A major item, but lost in the endless shit-pile of all kinds of news stories — on some peripheral edge, I think maybe I’d seen a headline with the word, ‘chip,’ in it:
The chip shortage could fairly be described as a crisis—millions of willing consumers unable to buy, thousands of dealerships going broke because they have no inventory, hundreds of plants slowing or stopping new vehicle production. It’s a huge news story—and hugely undercovered.
— Tim Alberta (@TimAlberta) July 22, 2021
Apparently, so bad: ‘The Biden administration is developing plans to quickly spend $52 billion to deal with semiconductor supply issues if Congress passes a bill funding such efforts, U.S. Commerce Secretary Gina Raimondo said on Thursday.‘
The ‘chip problem‘ right now looks-like to be centered with auto manufacturing, a cause-and-effect off the COVID pandemic — good read on the subject at IEEE Spectrum from late last month — some snips:
Before we get into how the shortage will end, it’s worth summing up how it began. With panic, lockdowns, and general uncertainty rolling across the globe, automakers cancelled orders.
However, those conditions meant a big fraction of the workforce recreated the office at home, purchasing computers, monitors, and other equipment. At the same time entire school systems switched to virtual learning via laptops and tablets.
And more time at home also meant more spending on home entertainment, such as TVs and game consoles. These, the 5G rollout, and continued growth in cloud computing quickly hoovered up the capacity automakers had unceremoniously freed.
By the time car makers realized people still wanted to buy their goods they found themselves at the back of the line for the chips they needed.
Despite the auto industry’s desperation, there’s no great rush to build new 200-mm fabs.
“The return on investment just isn’t there,” says Morales. What’s more there are already many legacy-node plants in China that are not operating efficiently right now, but “at some point, they will,” he says, further reducing the incentive to build new fabs.
According to the chip manufacturing equipment industry association SEMI, the number of 200-mm fabs will go from 212 in 2020 to 222 in 2022, about half the expected increase of the more profitable 300-mm fabs.
One potential hiccup on the road to ending the shortage is that some of the skyrocketing demand appears to be from customers that are double-ordering to bulk up on inventory, says Jim Feldhan, president of Semico Research.
“I don’t know of any product that needs twice the amount of analog” as the year before, he says.
But manufacturers “don’t want a 12-cent part to hold up a 4K television,” so they’re stocking up.
So it’s just cars right now, so no worry — famous last words?
First the trucks — from The Drive yesterday:
GM will scale back production at several plants, as there simply aren’t enough parts to build trucks around the clock at the moment. Flint Assembly will go down to one shift for the next week, while Fort Wayne Assembly will be idled during the same period.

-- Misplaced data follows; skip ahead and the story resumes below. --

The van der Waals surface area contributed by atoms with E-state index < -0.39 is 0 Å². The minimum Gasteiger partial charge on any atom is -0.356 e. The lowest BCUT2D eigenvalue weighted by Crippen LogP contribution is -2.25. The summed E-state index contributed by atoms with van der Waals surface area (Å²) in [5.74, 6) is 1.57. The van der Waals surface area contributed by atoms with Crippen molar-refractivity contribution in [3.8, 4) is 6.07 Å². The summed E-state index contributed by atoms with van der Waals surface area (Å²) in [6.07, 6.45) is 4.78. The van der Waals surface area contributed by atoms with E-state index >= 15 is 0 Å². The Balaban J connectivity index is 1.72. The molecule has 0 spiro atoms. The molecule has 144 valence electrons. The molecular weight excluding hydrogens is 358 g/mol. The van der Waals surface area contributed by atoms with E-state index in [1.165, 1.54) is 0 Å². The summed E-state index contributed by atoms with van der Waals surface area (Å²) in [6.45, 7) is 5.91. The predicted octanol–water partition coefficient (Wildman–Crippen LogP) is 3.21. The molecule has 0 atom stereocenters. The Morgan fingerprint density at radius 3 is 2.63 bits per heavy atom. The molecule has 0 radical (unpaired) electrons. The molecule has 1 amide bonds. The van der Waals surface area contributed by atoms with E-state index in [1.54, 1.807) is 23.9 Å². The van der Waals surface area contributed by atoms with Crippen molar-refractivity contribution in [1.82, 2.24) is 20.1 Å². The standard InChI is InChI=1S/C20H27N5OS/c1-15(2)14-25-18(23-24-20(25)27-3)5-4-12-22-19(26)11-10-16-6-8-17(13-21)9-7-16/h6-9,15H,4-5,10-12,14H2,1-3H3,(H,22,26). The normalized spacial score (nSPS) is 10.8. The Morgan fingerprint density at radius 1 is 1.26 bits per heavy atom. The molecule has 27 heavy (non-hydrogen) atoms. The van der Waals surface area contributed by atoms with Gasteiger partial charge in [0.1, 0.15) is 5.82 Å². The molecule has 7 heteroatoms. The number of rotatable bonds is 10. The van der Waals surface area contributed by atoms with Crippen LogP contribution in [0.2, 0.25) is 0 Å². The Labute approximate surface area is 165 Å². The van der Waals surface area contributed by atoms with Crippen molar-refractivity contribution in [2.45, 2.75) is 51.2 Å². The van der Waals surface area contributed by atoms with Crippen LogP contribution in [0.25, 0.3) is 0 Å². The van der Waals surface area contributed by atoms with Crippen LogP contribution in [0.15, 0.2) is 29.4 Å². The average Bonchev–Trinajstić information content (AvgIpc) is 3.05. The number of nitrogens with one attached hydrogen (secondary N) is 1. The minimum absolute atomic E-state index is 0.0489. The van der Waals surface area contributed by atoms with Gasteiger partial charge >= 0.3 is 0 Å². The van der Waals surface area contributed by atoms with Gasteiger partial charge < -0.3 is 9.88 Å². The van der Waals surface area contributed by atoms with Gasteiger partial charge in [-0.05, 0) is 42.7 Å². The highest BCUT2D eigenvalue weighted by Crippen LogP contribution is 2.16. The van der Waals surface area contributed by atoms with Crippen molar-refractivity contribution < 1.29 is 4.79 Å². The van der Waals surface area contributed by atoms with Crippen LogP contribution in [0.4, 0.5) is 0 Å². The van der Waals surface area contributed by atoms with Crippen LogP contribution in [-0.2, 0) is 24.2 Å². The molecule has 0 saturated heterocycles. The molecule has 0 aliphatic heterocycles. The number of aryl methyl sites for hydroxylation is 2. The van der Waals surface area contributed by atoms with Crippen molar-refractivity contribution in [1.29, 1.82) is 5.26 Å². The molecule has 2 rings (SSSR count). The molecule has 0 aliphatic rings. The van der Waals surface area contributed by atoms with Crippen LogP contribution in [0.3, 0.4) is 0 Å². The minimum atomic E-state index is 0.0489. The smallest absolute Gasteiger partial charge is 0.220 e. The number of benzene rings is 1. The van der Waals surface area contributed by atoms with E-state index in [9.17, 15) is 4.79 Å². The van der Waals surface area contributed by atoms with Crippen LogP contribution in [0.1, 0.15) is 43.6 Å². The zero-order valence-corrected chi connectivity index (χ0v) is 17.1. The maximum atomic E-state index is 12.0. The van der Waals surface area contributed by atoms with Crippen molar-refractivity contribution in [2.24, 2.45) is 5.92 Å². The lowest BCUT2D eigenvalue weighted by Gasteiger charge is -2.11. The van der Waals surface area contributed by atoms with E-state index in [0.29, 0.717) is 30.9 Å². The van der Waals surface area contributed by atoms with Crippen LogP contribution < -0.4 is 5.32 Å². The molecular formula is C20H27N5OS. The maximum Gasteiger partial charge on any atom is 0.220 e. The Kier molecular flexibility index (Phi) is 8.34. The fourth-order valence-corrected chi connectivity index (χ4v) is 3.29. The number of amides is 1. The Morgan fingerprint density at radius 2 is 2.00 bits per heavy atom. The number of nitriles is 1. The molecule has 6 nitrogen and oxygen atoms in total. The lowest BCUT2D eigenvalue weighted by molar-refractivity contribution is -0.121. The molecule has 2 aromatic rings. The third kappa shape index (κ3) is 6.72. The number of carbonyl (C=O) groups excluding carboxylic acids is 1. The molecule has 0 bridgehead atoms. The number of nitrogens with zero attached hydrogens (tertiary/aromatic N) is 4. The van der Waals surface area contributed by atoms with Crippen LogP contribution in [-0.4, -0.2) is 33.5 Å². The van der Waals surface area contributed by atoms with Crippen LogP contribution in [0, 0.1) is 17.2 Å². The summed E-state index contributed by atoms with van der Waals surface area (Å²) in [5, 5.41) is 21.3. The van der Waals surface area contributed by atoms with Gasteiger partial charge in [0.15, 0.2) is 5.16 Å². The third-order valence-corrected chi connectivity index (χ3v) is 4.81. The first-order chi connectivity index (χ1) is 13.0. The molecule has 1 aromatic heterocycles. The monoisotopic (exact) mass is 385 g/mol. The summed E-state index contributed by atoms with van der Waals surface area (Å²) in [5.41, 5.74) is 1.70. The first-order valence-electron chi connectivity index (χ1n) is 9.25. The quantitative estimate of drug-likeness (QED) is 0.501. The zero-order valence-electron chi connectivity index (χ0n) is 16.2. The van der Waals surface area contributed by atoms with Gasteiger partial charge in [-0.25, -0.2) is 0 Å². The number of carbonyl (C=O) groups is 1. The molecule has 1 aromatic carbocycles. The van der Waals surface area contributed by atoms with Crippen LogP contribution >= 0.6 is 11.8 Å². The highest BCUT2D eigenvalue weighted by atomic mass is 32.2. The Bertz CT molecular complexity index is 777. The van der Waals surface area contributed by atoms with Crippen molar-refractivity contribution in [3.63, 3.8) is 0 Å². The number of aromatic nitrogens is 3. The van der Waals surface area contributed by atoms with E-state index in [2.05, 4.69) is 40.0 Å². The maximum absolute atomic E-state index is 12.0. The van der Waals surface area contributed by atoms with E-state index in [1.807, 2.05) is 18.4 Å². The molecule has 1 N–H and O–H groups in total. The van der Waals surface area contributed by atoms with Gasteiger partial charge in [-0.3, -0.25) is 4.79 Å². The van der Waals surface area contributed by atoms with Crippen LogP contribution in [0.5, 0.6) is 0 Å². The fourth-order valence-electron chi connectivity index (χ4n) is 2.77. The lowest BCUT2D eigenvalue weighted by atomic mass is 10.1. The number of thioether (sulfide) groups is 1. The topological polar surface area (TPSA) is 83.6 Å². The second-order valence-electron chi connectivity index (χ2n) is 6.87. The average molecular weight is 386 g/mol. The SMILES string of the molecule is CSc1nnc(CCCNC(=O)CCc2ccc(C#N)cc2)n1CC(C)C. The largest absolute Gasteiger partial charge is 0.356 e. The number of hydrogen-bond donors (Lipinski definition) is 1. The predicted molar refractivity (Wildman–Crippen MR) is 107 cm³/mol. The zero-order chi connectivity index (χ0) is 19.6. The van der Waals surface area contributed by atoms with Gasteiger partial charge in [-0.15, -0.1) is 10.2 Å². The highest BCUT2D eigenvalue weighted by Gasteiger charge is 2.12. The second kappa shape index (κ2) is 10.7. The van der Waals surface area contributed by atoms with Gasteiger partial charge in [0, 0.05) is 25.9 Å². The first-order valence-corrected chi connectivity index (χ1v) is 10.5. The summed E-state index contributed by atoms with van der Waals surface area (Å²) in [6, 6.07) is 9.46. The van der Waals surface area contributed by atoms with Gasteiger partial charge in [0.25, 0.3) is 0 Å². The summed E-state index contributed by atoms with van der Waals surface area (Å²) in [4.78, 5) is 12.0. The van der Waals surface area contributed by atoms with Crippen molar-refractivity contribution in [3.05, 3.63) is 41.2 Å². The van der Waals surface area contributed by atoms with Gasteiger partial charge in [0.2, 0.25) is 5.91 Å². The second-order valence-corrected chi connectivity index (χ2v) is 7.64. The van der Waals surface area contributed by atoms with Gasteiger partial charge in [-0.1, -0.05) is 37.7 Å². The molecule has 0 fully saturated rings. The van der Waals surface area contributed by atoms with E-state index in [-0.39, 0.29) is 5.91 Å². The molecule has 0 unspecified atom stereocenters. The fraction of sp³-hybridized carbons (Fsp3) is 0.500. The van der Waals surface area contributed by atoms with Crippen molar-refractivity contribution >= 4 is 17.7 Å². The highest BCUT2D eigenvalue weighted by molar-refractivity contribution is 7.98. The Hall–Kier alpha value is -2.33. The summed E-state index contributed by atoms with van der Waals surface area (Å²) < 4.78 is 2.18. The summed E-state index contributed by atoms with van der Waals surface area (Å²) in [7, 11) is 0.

Silao Assembly in Mexico will also idle next week, with all three plants hoping to return to normal operations on August 2.
The factories are responsible for building GM’s full-size pickup trucks — the Chevrolet Silverado and GMC Sierra.
These make up a major portion of GM’s sales each year, so the effect of the closures will be keenly felt over the coming months.
Another auto sector financial problem — the last one wasn’t nice.
Meanwhile in DC, Republican shit continues. The bill Gina Raimondo spoke of above, ‘CHIPS For America Act,’ right now appears to be lost in the confusing, half-witted operation of Congress working to pass some kind of infrastructure plan, apparently, the chips bill is tied to that, and of course, Republicans are the hold-up.
The CHIPS act was passed as part of the National Defense Authorization Act; a measure to begin allocating the funds has passed the Senate and awaits action in the House.
Just today, a list of tech companies and manufacturers dispatched a letter to Congressional leaders (both Democrat/Republican both House/Senate) on how the ‘need is urgent‘ to pass the chips legislation.
However, there’s an idiotic rumpus on Capitol Hill right now so whatever happens legislation-wise could be a bit dicey as the drama plays itself out, though sadly, whatever will morph into a new, shiny object of chaos instigated by Republicans.
A prickly pisser is the unmitigated gall:
Every single Democrat — both in the House and the Senate — has already said that they're vaccinated. https://t.co/yvgUIDlplK
— Kyle Griffin (@kylegriffin1) July 22, 2021
Although some Republicans recently have changed their stance on vaccinations — just for show — the situation has been known for nearly three months (Mother Jones in May): The stark divide on COVID vaccinations that has embroiled the country is also apparent on Capitol Hill, where 100-percent of Democrats in the House and Senate have said they are vaccinated, while dozens of their Republican colleagues either haven’t gotten a jab or refuse to talk about it.